Lesson 2: Real-time, data driven reflection of our development opportunities

3. Why do you have so many half built models?
I’m into transformers these days. For example, I’m trying to build a car that can turn into a boat when required with the right attachments.”

I love transformers too and how they evolve with a high degree of predictability. Several organizations have now invested in career path programs for their full time employees’ ‘transformer’ journeys. It creates clarity in goals and precision in development programs. So how does this work for a contingent worker? Could there be a future where they too could proactively build and pursue their personalized career path — but across companies? Talent suppliers have enough data on open positions and skills to be able to leverage AI-based solutions to create very compelling personalized ‘transformer’ journeys for contingent workers. It would also create more ‘stickiness’ between the supplier and the worker. Now imagine, what if governments also played a role in this? Several governments are articulating key skills and jobs that will be critical to meeting the nation’s growth objectives. What if they partnered with the right ecosystem of players to pepper in the targeted skills and roles to guide individual trajectories? I think the lego pieces to make that a reality already exist, they just need to be connected.

Lesson 3: Ability to architect a compelling career path — across companies

4. Why don’t you follow the instructions and why do you mix up pieces from different kits?
“I’ve built a lot of models following instructions. They have a pattern. That’s fun, but not as much as being a master-builder”.

Alright, tell me more. He explained if he built out a whole kit, he was never left with loose parts to explore. He wanted to do more with the pieces than what the kit prescribed. And if he had parts from many kits, he could let his imagination run free. Finally, he also felt impatient sitting for hours, going page after page building one big thing. Instead, he liked building smaller innovative models he could build and play with the same day. I realized he’s a master-builder by choice and he owns it. He’s perfectly alright being different from most other kids and taking this unconventional approach. I needed to celebrate it too and definitely not fall in the trap of thinking he’s incapable of following instructions on a boxed-kit. In my past few months as a newcomer to the contingent workforce industry, this is one observation that has saddened me the most. The perception that the worker has chosen this path because they cannot get a full time job, and therefore they’re less capable. It couldn’t be further from the truth. The contingent workforce I see is one that’s bursting with potential. It’s expertise, it’s innovation, it’s energy, it’s diversity, and most of all it’s honoring our life rhythms. Contingent workers contribute to many more businesses through their career, just like my son’s approach of mixing up lego kits to make something larger. The choice to be a contingent worker and embrace the flexibility is only going to become more prevalent. We are going from about 30% of the workforce being contingent in 2015 to about 50% in the next couple of years.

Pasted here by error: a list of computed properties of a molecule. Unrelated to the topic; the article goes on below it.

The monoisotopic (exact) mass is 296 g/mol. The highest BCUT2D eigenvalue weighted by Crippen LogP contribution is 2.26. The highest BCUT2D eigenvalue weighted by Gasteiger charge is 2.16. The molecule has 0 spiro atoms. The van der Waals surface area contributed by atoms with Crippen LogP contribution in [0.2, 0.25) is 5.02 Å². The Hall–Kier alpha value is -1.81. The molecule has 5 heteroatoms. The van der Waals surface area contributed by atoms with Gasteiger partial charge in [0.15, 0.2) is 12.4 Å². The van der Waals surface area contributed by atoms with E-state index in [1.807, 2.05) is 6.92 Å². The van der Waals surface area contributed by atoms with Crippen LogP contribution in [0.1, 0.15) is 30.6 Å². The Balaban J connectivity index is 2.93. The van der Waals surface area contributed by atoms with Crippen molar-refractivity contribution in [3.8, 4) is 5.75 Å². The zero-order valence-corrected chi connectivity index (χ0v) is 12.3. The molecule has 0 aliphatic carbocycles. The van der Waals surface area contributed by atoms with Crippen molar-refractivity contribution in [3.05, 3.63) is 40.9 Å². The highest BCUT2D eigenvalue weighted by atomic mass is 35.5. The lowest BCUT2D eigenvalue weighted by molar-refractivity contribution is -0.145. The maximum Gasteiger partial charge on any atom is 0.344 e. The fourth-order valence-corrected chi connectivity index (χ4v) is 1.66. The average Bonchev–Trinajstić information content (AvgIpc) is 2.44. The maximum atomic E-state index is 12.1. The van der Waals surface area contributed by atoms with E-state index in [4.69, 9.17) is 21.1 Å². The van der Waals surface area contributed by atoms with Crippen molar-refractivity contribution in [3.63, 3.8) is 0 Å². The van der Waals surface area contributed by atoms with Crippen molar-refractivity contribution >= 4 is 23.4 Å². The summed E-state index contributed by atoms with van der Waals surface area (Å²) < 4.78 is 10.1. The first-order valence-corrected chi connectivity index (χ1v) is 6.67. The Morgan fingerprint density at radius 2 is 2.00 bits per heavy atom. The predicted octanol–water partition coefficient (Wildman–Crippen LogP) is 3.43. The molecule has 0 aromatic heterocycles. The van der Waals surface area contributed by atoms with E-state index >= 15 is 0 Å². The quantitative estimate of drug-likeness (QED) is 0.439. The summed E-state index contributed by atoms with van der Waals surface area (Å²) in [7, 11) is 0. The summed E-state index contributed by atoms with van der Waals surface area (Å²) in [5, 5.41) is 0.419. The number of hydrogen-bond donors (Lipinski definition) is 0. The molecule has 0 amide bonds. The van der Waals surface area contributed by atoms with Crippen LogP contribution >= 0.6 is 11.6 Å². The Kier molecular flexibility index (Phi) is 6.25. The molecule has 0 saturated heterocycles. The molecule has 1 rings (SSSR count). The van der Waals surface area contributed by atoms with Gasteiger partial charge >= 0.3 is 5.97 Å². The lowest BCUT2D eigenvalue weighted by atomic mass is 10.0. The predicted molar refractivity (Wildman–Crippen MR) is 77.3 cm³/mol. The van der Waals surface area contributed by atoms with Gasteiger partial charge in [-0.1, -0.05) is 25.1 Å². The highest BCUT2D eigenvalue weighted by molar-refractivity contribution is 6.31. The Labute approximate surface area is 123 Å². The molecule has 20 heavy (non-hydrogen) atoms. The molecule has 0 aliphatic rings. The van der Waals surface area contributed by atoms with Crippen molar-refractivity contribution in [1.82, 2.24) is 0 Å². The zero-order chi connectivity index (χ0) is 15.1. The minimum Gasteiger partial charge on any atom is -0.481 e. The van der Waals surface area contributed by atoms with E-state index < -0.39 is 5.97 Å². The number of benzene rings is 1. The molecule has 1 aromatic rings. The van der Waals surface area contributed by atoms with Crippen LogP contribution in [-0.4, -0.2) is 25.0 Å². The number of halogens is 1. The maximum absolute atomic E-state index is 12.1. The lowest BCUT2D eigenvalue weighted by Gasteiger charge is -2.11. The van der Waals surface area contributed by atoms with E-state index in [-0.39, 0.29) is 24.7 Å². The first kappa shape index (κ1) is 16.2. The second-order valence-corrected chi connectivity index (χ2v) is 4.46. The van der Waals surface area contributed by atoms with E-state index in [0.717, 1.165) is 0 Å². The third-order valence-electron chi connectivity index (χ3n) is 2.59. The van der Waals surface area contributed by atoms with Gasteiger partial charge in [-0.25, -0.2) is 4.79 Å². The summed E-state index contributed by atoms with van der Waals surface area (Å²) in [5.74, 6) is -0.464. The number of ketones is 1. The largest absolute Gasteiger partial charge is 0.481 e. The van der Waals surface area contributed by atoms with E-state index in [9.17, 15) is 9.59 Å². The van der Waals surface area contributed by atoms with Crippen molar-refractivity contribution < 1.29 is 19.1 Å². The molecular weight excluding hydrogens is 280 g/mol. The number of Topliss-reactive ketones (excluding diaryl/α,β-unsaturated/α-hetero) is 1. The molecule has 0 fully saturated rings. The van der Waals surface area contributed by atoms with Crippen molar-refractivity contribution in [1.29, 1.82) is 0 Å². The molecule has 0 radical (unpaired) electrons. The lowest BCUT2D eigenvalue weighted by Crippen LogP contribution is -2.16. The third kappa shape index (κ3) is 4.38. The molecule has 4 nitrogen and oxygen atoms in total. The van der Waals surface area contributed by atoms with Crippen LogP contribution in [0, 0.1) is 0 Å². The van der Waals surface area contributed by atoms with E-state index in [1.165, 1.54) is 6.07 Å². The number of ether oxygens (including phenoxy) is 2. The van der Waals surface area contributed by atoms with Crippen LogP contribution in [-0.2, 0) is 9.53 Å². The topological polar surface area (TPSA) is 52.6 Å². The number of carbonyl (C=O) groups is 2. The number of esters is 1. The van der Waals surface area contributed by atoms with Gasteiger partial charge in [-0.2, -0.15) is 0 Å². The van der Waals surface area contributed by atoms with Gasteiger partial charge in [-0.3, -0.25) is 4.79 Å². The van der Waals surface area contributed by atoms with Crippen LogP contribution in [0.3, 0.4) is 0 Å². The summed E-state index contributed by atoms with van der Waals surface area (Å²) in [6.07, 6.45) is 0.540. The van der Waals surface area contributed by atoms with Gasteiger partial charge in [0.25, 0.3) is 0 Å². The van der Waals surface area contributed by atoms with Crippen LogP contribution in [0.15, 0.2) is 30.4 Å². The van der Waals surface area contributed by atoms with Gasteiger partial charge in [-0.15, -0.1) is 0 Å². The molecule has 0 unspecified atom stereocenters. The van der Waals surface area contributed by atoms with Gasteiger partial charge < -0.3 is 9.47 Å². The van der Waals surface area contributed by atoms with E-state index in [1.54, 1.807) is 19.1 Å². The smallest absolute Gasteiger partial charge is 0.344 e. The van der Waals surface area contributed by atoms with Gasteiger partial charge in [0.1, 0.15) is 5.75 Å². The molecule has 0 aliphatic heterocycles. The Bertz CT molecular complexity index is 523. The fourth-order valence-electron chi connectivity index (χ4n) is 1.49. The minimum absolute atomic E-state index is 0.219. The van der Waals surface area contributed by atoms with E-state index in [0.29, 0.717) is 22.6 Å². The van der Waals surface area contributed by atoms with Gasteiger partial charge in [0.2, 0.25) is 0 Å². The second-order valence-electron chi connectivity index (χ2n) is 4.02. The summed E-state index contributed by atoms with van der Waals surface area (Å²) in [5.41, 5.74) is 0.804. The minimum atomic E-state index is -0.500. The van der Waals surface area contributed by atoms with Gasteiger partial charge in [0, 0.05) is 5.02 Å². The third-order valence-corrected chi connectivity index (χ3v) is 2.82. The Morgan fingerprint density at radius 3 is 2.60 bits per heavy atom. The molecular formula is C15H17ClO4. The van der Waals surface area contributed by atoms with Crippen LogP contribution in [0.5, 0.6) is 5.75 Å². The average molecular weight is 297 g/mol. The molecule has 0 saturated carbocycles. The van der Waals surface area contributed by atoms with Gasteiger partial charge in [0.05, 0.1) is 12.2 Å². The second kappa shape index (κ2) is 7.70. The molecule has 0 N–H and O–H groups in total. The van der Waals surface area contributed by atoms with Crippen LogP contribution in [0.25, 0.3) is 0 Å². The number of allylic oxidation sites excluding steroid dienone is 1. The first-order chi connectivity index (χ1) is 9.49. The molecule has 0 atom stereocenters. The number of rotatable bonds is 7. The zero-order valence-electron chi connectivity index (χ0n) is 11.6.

Lesson 4: Awareness that being a contingent worker is a choice, not a necessity

I’m excited for a future where the true potential of the growing contingent workforce will be unleashed. Fantastic master-builders (aka contingent workers) will have access to real-time insights on their skills and opportunities, have a clear view of their career path, and their ‘transformer’ journey will be much more democratized. I feel fortunate to be a small part of this adventure, as the company I work for views this as a priority that is central to our mission. There are several products in the market today that aim to make the contingent worker hiring cycle more efficient but what my coworkers and I are after is balancing that priority while keeping the worker’s experience and journey at the core. I’m excited we are starting to run into progressive partners and clients that believe in the same future.

There is one question, though, that often crosses my mind — who is eventually accountable for investing in the development of the growing contingent workforce? The future I describe above feels promising, but who should be responsible for getting these insights in the hands of each individual or driving learning programs for them? The answer today is probably a grey area between talent suppliers, governments and ofcourse, the individual. I look forward to seeing how it will all unfold.

You’re probably wondering how overactive my imagination is to find parallels between my kid’s lego adventures and my professional reflections. Perhaps I’m a master-builder of my own kind that I find more insight in little things of life than just facts and data. Thank you for playing along. In case you’re wondering what our living room looks like these days, we have retired the old lego trunk. We have transitioned to several smaller, transparent boxes. I don’t walk in home to a disaster zone of lego but I’m often woken up on weekends by the noise of little boxes of lego being shaken passionately in search of just the right piece. My master-builder at work.

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Shulagna Dasgupta

Written by

Bringing a beginner’s mindset to work, people-tech and our evolving workforce

The Startup

Get smarter at building your thing. Follow to join The Startup’s +8 million monthly readers & +799K followers.

Shulagna Dasgupta

Written by

Bringing a beginner’s mindset to work, people-tech and our evolving workforce

The Startup

Get smarter at building your thing. Follow to join The Startup’s +8 million monthly readers & +799K followers.